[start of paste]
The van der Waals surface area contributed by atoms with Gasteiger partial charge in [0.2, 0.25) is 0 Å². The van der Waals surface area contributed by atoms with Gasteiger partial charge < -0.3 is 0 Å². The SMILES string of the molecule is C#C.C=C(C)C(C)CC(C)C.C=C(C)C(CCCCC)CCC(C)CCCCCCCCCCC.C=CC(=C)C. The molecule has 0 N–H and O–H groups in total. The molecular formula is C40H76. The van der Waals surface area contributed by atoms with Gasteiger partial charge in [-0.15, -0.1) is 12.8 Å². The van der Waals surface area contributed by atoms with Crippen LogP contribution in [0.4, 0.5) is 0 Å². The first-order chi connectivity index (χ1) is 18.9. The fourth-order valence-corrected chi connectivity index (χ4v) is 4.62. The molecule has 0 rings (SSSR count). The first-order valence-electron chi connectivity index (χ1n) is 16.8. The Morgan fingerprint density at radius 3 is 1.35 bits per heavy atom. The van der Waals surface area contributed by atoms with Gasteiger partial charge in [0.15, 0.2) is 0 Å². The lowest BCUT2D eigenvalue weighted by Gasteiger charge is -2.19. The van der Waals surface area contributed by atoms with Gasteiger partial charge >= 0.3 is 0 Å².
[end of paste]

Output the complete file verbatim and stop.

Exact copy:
The van der Waals surface area contributed by atoms with Gasteiger partial charge in [0.2, 0.25) is 0 Å². The van der Waals surface area contributed by atoms with Gasteiger partial charge < -0.3 is 0 Å². The SMILES string of the molecule is C#C.C=C(C)C(C)CC(C)C.C=C(C)C(CCCCC)CCC(C)CCCCCCCCCCC.C=CC(=C)C. The molecule has 0 N–H and O–H groups in total. The molecular formula is C40H76. The van der Waals surface area contributed by atoms with Gasteiger partial charge in [-0.15, -0.1) is 12.8 Å². The van der Waals surface area contributed by atoms with Crippen LogP contribution in [0.4, 0.5) is 0 Å². The first-order chi connectivity index (χ1) is 18.9. The fourth-order valence-corrected chi connectivity index (χ4v) is 4.62. The molecule has 0 rings (SSSR count). The first-order valence-electron chi connectivity index (χ1n) is 16.8. The Morgan fingerprint density at radius 3 is 1.35 bits per heavy atom. The van der Waals surface area contributed by atoms with Gasteiger partial charge in [0.15, 0.2) is 0 Å². The lowest BCUT2D eigenvalue weighted by Gasteiger charge is -2.19. The van der Waals surface area contributed by atoms with Gasteiger partial charge >= 0.3 is 0 Å².